STICKY VALVE TRICKS…
From: Geoff Newcombe (GLNEWC@aol.com)
I would like to discuss a problem I am having. My Swift has an 0300D with about 185 hours since major. I am experiencing quite a bit of trouble with valve sticking. I have added a quart of Marvel Mystery Oil to the crankcase and also 4 oz. per 10 gallons of av-gas (I don’t use auto gas), this has helped some but has not eliminated the problem. It has only occurred on climbout (at about 1500 to 2000 ft. agl), so far, and I have always been able to clear it up by lowering the nose and reducing power to a normal cruise setting. I am concerned that it will happen on takeoff sometime or that I will not be able to clear it up by reducing power and lowering the nose.
I have been told that the only way to cure the problem is to ream the carbon from the valve guides. Any other suggestions before going to that length? I have also been told that this is a common problem with the 0300’s although I have never heard of it before, nor did I ever have a problem with a C125 powered Swift I owned back in the late 70’s. Maybe I should consider using 50/50 avgas/cargas. Thanks very much for any input you might have for me. Regards, Geoff Newcombe, Swift 3283K, VeroBeach, FL.
I’m afraid the only “right” way to fix the problem is to remove the cylinders and ream the valve guides, if they are in fact, too tight. Actually, I’ve seen valves stick in worn out guides also. The guide and valve stem get a build up of carbon, and the carbon on carbon eventually sticks. But usually, the scenario is that the guides are shunk into place at overhaul, and some hours later, the guides get a little smaller with the heating/cooling cycles of the engine. Then, they require reaming. I have removed the valve keepers, dropped the valve into the cylinder, and reamed the guide in place, but I think this is more work than “doing it right”.
Do you get strictly 100LL down there? That might work from an octane standpoint, but you would still be subject to the fact there might be alcohol or other additives in the mogas. Before you pull the cylinders, maybe you could use the “rope trick”. With rope stuffed in the cylinder to hold the valve up, remove the valve keepers and valve springs. Does the valve drag in the guide? Or wobble? If its tight, you can spin it with a drill motor, lubing the valve stem with Marvel Mystery Oil. If you can get it to “feel right” you might try that for a while. Use MMO in the gas. If the valve wobbles, the guide is worn out. — Jim
ALLS WELL THAT ENDS WELL (GEOFF NEWCOMB’S STICKY VALVE UPDATE…)
Geoff Newcombe (GLNEWC@aol.com) writes:
Jim – I have had the valve guides done. The exhaust valves were all binding to some extent when we checked them. We used the rope in the cylinder method and had the job done in one morning. After dropping the valves in the cylinder, the buildup of carbon was obvious and two of them were quite tight even with the engine stone cold. The intake valves all worked freely and we did not do them although we did check them all. The engine runs beautifully, so far no more scares on climbout.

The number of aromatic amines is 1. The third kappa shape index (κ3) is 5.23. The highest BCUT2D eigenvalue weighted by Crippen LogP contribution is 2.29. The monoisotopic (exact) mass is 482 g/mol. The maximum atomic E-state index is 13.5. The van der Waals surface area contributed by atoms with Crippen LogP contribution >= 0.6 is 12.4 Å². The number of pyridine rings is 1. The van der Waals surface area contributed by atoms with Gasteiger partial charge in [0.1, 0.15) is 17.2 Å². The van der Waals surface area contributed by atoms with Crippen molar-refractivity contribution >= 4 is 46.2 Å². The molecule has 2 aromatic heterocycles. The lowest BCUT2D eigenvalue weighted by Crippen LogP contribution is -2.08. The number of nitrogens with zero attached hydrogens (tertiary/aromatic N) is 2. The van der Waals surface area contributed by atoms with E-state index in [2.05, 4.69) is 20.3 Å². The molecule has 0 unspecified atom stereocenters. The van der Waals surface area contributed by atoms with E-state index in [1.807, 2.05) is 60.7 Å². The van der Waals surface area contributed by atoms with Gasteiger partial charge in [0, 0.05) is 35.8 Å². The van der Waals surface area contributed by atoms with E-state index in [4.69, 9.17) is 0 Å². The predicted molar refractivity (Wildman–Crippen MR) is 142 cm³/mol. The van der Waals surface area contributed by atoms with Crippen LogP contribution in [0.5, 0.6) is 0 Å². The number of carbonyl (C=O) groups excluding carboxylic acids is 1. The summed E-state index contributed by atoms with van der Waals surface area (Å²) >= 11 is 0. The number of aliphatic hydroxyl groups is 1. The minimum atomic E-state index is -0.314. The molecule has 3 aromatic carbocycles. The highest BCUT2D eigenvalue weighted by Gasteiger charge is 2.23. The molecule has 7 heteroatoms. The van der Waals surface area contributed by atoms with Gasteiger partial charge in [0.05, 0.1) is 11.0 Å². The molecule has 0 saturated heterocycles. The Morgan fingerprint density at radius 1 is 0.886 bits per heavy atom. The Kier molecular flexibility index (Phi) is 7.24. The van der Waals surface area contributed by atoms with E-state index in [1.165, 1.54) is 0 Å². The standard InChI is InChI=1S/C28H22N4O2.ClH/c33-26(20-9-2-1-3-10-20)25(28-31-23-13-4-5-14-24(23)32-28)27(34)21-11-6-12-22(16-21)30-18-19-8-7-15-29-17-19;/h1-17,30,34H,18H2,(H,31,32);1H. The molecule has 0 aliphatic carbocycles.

FROM GUEST ANSWER MAN STEVE WILSON
ALL YOU O-300 GUYS OUT THERE TAKE NOTICE!!!
From: Steve Wilson (SteveWlson@aol.com)
Subject: O-300 Info
Denis…Last month I saw the following post on the Internet newsgroups (rec.aviation.owning). I talked to Monty (sorry I don’t have those e-mails and then answered her after BOTH of us hit on the same fix (great minds think alike, no?). There were other posts with various suggestions. You can see her most recent post and see that low and behold our suggestion worked. Amazing! I am sending this to you because there are so many “C” and “O-300” series engines in Swifts, Jim and I thought it might be helpful to someone with similar symptoms…
My husband and I have a 1962 Cessna 172 that has been acting up for almost a year. It started just before I completed my flight training and has gradually worsened until it is no longer safe to fly. The first time it acted up was with me. The plane shuddered slightly. My rpms may have dropped slightly or my throttle could have slipped. Anyway, I thought it was carburetor ice. Carb heat seemed to help, so I went on my merry way. However, the problem seemed to start showing up at least once every flight. We began to notice that when it happened we would ALWAYS be in the 2200-2400 RPM range. We cleaned the plugs. It seemed to help. We had put in the one piece venturi as required by the A.D. and thought maybe we needed the new nozzle. So we put that in. No change.
I flew it still because the problem didn’t seem to be serious. No loss of power, no rpm drops and it happened intermittently. Just a shuddering of the engine. Pull the power pass 2200 or above 2400, and it quit. Then one day it happened on climb out. That really got my attention. I was about 400 ft. agl. At climb out I’m in that rpm range. I pushed the nose down, the rpms went up and it stopped. The airplane went to the mechanic’s shop where it was kept for three weeks and flown by the mechanics (two of them). I got a new wiring harness and new intake hoses. It was checked for intake leaks, fuel restrictions, mags, really everything. Compression is good, all in the 70s. New valve cover gaskets. None of this worked. The two mechanics scratched their heads. It may be a mysterious carburetor problem or a sticking valve. $1200 later, it was not fixed.